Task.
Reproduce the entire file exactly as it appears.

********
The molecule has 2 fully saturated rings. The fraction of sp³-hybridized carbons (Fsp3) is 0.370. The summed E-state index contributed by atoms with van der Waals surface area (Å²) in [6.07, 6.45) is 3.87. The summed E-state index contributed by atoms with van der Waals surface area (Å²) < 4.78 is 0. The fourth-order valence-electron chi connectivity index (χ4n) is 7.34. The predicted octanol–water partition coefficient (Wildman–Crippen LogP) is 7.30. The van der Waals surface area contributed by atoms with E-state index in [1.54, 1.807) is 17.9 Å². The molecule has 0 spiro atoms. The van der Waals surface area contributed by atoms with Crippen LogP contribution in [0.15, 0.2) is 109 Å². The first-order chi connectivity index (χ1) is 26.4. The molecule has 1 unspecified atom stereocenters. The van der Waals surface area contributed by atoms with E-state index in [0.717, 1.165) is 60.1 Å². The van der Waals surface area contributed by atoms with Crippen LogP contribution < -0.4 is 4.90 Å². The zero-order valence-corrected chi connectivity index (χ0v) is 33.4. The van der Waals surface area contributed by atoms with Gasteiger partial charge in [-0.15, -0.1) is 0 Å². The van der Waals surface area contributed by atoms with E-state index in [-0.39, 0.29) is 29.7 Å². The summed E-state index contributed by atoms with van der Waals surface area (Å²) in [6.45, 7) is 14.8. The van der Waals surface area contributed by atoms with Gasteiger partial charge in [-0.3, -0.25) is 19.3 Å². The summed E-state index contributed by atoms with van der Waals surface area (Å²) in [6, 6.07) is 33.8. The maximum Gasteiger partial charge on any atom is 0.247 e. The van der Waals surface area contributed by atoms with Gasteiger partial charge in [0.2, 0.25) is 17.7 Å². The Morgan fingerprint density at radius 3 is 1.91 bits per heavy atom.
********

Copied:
The molecule has 2 fully saturated rings. The fraction of sp³-hybridized carbons (Fsp3) is 0.370. The summed E-state index contributed by atoms with van der Waals surface area (Å²) in [6.07, 6.45) is 3.87. The summed E-state index contributed by atoms with van der Waals surface area (Å²) < 4.78 is 0. The fourth-order valence-electron chi connectivity index (χ4n) is 7.34. The predicted octanol–water partition coefficient (Wildman–Crippen LogP) is 7.30. The van der Waals surface area contributed by atoms with E-state index in [1.54, 1.807) is 17.9 Å². The molecule has 0 spiro atoms. The van der Waals surface area contributed by atoms with Crippen LogP contribution in [0.15, 0.2) is 109 Å². The first-order chi connectivity index (χ1) is 26.4. The molecule has 1 unspecified atom stereocenters. The van der Waals surface area contributed by atoms with E-state index in [0.717, 1.165) is 60.1 Å². The van der Waals surface area contributed by atoms with Crippen LogP contribution < -0.4 is 4.90 Å². The zero-order valence-corrected chi connectivity index (χ0v) is 33.4. The van der Waals surface area contributed by atoms with Gasteiger partial charge in [-0.15, -0.1) is 0 Å². The van der Waals surface area contributed by atoms with E-state index in [-0.39, 0.29) is 29.7 Å². The summed E-state index contributed by atoms with van der Waals surface area (Å²) in [6.45, 7) is 14.8. The van der Waals surface area contributed by atoms with Gasteiger partial charge in [-0.3, -0.25) is 19.3 Å². The summed E-state index contributed by atoms with van der Waals surface area (Å²) in [6, 6.07) is 33.8. The maximum Gasteiger partial charge on any atom is 0.247 e. The van der Waals surface area contributed by atoms with Gasteiger partial charge in [0.2, 0.25) is 17.7 Å². The Morgan fingerprint density at radius 3 is 1.91 bits per heavy atom.